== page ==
Title. To the Chief Musician a Psalm of David, the servant of the Lord, who spake unto the Lord the words of this song in the day that the Lord delivered him from the hand of all his enemies, and from the hand of Saul. We have another form of this Psalm, with significant variations (2 Samuel 22:1-51), and this suggests the idea that it was sung by David at different times when he reviewed his own remarkable history, and observed the gracious hand of God in it all. Like Addison’s hymn beginning, “When all thy mercies, O my God, “this Psalm is the song of a grateful heart overwhelmed with a retrospect of the manifold and marvellous mercies of God. We will call it The Grateful Retrospect. The title deserves attention. David, although at this time a king, calls himself, “the servant of Jehovah, “but makes no mention of his royalty; hence we gather that he counted it a higher honour to be the Lord’s servant than to be Judah’s king. Right wisely did he judge. Being possessed of poetic genius, he served the Lord by composing this Psalm for the use of the Lord’s house; and it is no mean work to conduct or to improve that delightful part of divine worship, the singing of the Lord’s praises. Would that more musical and poetical ability were consecrated, and that our chief musicians were fit to be trusted with devout and spiritual psalmody. It should be observed that the words of this song were not composed with the view of gratifying the taste of men, but were spoken unto Jehovah. It were well if we had a more single eye to the honour of the Lord in our singing, and in all other hallowed exercises. That praise is little worth which is not directed solely and heartily to the Lord. David might well be thus direct in his gratitude, for he owed all to his God, and in the day of his deliverance he had none to thank but the Lord, whose right hand had preserved him. We too should feel that to God and God alone we owe the greatest debt of honour and thanksgiving.
If it be remembered that the second and the forty-ninth verses are both quoted in the New Testament (Hebrews 2:13 Romans 15:9) as the words of the Lord Jesus, it will be clear that a greater than David is here. Reader, you will not need our aid in this respect; if you know Jesus you will readily find him in his sorrows, deliverance, and triumphs all through this wonderful psalm.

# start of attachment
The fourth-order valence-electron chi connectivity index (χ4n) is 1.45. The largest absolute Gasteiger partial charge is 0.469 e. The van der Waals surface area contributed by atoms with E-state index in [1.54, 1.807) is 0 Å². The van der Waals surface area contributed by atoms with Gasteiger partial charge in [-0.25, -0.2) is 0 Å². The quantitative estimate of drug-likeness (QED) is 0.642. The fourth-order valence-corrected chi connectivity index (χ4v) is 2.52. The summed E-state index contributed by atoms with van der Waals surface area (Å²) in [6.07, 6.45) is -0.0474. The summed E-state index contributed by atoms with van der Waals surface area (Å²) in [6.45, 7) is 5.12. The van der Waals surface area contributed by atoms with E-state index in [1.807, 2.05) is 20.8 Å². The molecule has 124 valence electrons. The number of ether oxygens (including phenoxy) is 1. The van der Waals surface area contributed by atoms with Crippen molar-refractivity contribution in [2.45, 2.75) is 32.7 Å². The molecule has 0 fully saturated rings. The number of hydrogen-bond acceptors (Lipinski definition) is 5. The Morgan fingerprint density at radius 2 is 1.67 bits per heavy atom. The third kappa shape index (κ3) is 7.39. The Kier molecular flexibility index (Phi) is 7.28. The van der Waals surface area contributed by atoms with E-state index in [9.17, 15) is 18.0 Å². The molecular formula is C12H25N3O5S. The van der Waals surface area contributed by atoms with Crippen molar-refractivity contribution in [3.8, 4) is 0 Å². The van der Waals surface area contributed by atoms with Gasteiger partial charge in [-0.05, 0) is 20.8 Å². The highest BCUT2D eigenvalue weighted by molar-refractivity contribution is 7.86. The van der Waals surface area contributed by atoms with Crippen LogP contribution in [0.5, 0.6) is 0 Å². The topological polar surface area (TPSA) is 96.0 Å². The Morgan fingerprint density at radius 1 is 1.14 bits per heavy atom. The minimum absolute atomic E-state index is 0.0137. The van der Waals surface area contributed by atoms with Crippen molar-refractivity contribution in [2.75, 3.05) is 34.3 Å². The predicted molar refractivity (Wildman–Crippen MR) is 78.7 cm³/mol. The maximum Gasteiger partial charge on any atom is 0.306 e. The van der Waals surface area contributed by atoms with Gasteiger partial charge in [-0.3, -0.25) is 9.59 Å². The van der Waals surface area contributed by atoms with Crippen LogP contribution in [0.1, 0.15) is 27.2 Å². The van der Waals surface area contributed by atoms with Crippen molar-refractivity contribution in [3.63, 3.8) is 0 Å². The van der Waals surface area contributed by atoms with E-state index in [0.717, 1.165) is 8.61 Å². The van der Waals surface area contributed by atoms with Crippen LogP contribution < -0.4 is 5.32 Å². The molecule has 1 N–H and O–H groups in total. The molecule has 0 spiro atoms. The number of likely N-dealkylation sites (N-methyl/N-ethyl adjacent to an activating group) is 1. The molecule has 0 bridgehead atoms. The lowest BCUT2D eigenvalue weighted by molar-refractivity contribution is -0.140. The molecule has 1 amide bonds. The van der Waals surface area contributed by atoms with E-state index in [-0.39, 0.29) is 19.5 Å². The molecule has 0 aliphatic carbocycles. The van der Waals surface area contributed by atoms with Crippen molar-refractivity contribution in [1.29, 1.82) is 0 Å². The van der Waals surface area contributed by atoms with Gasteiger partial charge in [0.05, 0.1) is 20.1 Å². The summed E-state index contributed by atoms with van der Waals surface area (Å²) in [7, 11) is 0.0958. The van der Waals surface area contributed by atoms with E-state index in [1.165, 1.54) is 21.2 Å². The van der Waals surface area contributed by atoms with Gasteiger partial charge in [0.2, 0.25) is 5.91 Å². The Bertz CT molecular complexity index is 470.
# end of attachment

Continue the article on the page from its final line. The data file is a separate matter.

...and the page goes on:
Division. Psalms 18:1-3 are the proem or preface in which the resolve to bless God is declared. Delivering mercy is most poetically extolled from Psalms 18:4-19; and then the happy songster Psalms 18:20-28, protests that God had acted righteously in thus favoring him. Filled with grateful joy he again pictures his deliverance and anticipates future victories Psalms 18:29-45; and in closing speaks with evident prophetic foresight of the glorious triumphs of the Messiah, David’s seed and the Lord’s anointed.
The Treasury of David.
For thou wilt light my candle. Even the children of the day sometimes need candlelight. In the darkest hour light will arise; a candle shall be lit, it will be comfort such as we may fittingly use without dishonesty—it will be our own candle; yet God himself will find the holy fire with which the candle shall burn; our evidences are our own, but their comfortable light is from above. Candles which are lit by God the devil cannot blow out. All candles are not shining, and so there are some graces which yield no present comfort; but it is well to have candles which may by and by be lit, and it is well to possess graces which may yet afford us cheering evidences. The metaphor of the whole verse is founded upon the dolorous nature of darkness and the delightfulness of light; “truly the light is sweet, and a pleasant thing it is for the eyes to behold the sun; “and even so the presence of the Lord removes all the gloom of sorrow, and enables the believer to rejoice with exceeding great joy. The lighting of the lamp is a cheerful moment in the winter’s evening, but the lifting up of the light of God’s countenance is happier far. It is said that the poor in Egypt will stint themselves of bread to buy oil for the lamp, so that they may not sit in darkness; we could well afford to part with all earthly comforts if the light of God’s love could but constantly gladden our souls.
For thou wilt light my candle, etc. The psalmist speaks in this place of artificial light; “a candle, “or “lamp; “which has been supposed to be illustrated by the custom prevailing in Egypt of never suffering their houses to be without lights, but burning lamps even throughout the night, so that the poorest people would rather retrench part of their food than neglect it. Supposing this to have been the ancient custom, not only in Egypt, but in the neighbouring countries of Arabia and Judaea, “the lighting of the lamp” in this passage may have had a special allusion. In the parallel passage, 2 Samuel 22:29, Jehovah is figuratively styled the “lamp” of the psalmist, as above. Richard Mant.
(first clause). Thou also shalt—when none else can. And notice, too, how here, and often elsewhere, the psalmist begins with speaking of God, and ends with speaking to him. So the bride in the Canticles, “Let him kiss me with the kisses of his mouth, for thy love is better than wine.” Dionysius the Carthusian (1471), quoted by J. M. Neale.
A comfortable hope for an uncomfortable state.
The Treasury of David.
The Treasury of David.
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